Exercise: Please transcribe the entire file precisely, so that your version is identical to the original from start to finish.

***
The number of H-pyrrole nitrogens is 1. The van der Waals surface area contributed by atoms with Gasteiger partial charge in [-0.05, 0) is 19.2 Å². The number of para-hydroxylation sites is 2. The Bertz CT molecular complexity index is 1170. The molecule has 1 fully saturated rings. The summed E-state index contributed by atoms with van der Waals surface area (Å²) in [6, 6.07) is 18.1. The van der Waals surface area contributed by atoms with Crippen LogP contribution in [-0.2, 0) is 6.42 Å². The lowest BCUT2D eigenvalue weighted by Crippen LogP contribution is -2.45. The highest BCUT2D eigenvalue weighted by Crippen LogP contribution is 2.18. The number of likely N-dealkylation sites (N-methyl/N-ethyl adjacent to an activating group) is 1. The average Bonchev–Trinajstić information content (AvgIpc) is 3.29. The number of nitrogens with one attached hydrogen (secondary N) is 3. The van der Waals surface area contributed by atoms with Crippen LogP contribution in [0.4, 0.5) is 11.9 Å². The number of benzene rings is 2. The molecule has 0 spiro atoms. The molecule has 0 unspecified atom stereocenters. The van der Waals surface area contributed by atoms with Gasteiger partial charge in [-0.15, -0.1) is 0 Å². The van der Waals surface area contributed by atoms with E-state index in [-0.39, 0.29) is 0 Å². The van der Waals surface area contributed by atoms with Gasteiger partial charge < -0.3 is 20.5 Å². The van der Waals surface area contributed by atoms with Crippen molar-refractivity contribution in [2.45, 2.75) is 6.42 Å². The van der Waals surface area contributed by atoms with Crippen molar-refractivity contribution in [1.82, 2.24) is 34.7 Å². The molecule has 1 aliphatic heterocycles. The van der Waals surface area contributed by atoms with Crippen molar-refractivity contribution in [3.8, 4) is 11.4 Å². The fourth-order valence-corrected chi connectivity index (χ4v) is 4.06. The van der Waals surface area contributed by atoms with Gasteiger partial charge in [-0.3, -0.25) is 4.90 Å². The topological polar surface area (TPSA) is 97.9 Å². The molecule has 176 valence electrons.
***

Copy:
The number of H-pyrrole nitrogens is 1. The van der Waals surface area contributed by atoms with Gasteiger partial charge in [-0.05, 0) is 19.2 Å². The number of para-hydroxylation sites is 2. The Bertz CT molecular complexity index is 1170. The molecule has 1 fully saturated rings. The summed E-state index contributed by atoms with van der Waals surface area (Å²) in [6, 6.07) is 18.1. The van der Waals surface area contributed by atoms with Crippen LogP contribution in [-0.2, 0) is 6.42 Å². The lowest BCUT2D eigenvalue weighted by Crippen LogP contribution is -2.45. The highest BCUT2D eigenvalue weighted by Crippen LogP contribution is 2.18. The number of likely N-dealkylation sites (N-methyl/N-ethyl adjacent to an activating group) is 1. The average Bonchev–Trinajstić information content (AvgIpc) is 3.29. The number of nitrogens with one attached hydrogen (secondary N) is 3. The van der Waals surface area contributed by atoms with Crippen LogP contribution in [0.4, 0.5) is 11.9 Å². The number of benzene rings is 2. The molecule has 0 spiro atoms. The molecule has 0 unspecified atom stereocenters. The van der Waals surface area contributed by atoms with Gasteiger partial charge in [-0.15, -0.1) is 0 Å². The van der Waals surface area contributed by atoms with E-state index in [-0.39, 0.29) is 0 Å². The van der Waals surface area contributed by atoms with Gasteiger partial charge < -0.3 is 20.5 Å². The van der Waals surface area contributed by atoms with Crippen molar-refractivity contribution in [2.45, 2.75) is 6.42 Å². The van der Waals surface area contributed by atoms with Crippen molar-refractivity contribution in [1.82, 2.24) is 34.7 Å². The molecule has 1 aliphatic heterocycles. The van der Waals surface area contributed by atoms with Crippen molar-refractivity contribution in [3.8, 4) is 11.4 Å². The fourth-order valence-corrected chi connectivity index (χ4v) is 4.06. The van der Waals surface area contributed by atoms with Gasteiger partial charge in [-0.3, -0.25) is 4.90 Å². The topological polar surface area (TPSA) is 97.9 Å². The molecule has 176 valence electrons.